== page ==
Hygroscopic Growth

The ability of drug-containing particles and droplets to exchange water with the atmosphere in the respiratory tract has been discussed so far only in the context of being a factor contributing to the loss in the useful fraction of the drug reaching the lung. However, theoretical models predict that hygroscopic growth may be used to enhance deposition of therapeutic aerosols [106-108]. Once again, theory is somewhat ahead of experimental work in this field. Good predictive models of hygroscopic growth require reliable information about the nature of the environment in the airways. There has been much interest in recent years in investigating the distribution of relative humidity and temperature in the respiratory tract [67,109-115]. If the aerosol is present in sufficient quantity, it can affect the relative humidity in the respiratory tract and hence its own hygroscopic growth. This was demonstrated in human deposition studies in which nonisotonic aqueous aerosols with identical initial particle size distributions and aqueous solution properties were used but the droplet number concentrations were different [73,74]. To be able to predict correctly the rate and extent of hygroscopic growth, it would appear that the rate of dissolution of drugs and their solution properties (without and with excipients) need to be determined, because the nonideal behavior of these solutions is likely to cause significant deviations from the growth dynamics predicted for simple inorganic salts [70,73,116,117].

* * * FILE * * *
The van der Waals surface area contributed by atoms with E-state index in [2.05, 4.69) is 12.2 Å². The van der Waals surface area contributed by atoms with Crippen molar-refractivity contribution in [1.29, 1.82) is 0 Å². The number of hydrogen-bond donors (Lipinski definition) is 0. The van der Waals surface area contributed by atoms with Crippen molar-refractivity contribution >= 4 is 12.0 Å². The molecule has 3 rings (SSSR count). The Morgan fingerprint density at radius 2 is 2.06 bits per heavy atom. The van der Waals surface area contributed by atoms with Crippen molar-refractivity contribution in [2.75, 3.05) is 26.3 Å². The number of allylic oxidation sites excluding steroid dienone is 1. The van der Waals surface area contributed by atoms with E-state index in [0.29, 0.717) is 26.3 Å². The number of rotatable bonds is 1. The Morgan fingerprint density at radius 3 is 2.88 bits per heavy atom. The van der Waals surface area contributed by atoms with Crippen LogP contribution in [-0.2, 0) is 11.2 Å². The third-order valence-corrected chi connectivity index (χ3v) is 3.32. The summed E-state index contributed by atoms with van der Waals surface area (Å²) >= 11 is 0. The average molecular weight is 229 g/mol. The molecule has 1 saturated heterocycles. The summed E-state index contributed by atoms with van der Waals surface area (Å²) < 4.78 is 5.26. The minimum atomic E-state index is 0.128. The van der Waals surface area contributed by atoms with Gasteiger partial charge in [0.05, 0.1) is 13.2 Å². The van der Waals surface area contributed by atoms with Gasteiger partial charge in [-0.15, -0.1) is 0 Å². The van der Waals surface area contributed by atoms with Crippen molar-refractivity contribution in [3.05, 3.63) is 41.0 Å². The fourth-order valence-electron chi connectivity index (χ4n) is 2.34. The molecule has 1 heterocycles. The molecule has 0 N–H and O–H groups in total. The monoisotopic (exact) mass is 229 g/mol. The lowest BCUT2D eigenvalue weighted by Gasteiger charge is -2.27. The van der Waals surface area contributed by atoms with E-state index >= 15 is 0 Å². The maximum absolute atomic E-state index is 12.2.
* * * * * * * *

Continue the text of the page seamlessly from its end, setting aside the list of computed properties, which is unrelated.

Control of the hygroscopic growth rate may be achieved, for example, by preparation of drugs in solid forms with reduced aqueous solubility [102,103] or by coating the drug with hydrophobic films [118-120]. These formulation interventions can prevent hygroscopic growth altogether, if desired, because the growth rate will be retarded to the point where no enlargement would take place during the transit of the particle in the respiratory tract.

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